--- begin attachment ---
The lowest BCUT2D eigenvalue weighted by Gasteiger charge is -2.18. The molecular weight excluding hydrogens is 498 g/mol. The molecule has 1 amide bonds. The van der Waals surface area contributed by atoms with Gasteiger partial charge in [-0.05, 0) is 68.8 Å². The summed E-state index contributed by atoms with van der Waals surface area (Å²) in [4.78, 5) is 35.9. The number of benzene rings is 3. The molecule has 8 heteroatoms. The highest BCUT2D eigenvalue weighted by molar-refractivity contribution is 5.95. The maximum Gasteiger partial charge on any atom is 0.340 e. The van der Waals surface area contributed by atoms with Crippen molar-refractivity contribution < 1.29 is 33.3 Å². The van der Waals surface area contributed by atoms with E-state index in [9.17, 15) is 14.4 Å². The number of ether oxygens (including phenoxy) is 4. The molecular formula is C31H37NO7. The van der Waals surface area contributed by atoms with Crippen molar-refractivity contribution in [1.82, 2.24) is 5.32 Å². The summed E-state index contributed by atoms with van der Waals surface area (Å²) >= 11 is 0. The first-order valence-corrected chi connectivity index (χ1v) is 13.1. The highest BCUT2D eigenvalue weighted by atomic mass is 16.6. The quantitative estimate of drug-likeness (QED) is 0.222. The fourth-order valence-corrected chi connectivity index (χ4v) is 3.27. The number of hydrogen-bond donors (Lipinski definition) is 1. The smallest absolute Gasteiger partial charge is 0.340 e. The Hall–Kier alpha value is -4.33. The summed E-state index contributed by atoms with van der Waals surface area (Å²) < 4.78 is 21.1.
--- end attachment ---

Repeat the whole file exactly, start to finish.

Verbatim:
The lowest BCUT2D eigenvalue weighted by Gasteiger charge is -2.18. The molecular weight excluding hydrogens is 498 g/mol. The molecule has 1 amide bonds. The van der Waals surface area contributed by atoms with Gasteiger partial charge in [-0.05, 0) is 68.8 Å². The summed E-state index contributed by atoms with van der Waals surface area (Å²) in [4.78, 5) is 35.9. The number of benzene rings is 3. The molecule has 8 heteroatoms. The highest BCUT2D eigenvalue weighted by molar-refractivity contribution is 5.95. The maximum Gasteiger partial charge on any atom is 0.340 e. The van der Waals surface area contributed by atoms with Crippen molar-refractivity contribution < 1.29 is 33.3 Å². The van der Waals surface area contributed by atoms with E-state index in [9.17, 15) is 14.4 Å². The number of ether oxygens (including phenoxy) is 4. The molecular formula is C31H37NO7. The van der Waals surface area contributed by atoms with Crippen molar-refractivity contribution in [1.82, 2.24) is 5.32 Å². The summed E-state index contributed by atoms with van der Waals surface area (Å²) >= 11 is 0. The first-order valence-corrected chi connectivity index (χ1v) is 13.1. The highest BCUT2D eigenvalue weighted by atomic mass is 16.6. The quantitative estimate of drug-likeness (QED) is 0.222. The fourth-order valence-corrected chi connectivity index (χ4v) is 3.27. The number of hydrogen-bond donors (Lipinski definition) is 1. The smallest absolute Gasteiger partial charge is 0.340 e. The Hall–Kier alpha value is -4.33. The summed E-state index contributed by atoms with van der Waals surface area (Å²) < 4.78 is 21.1.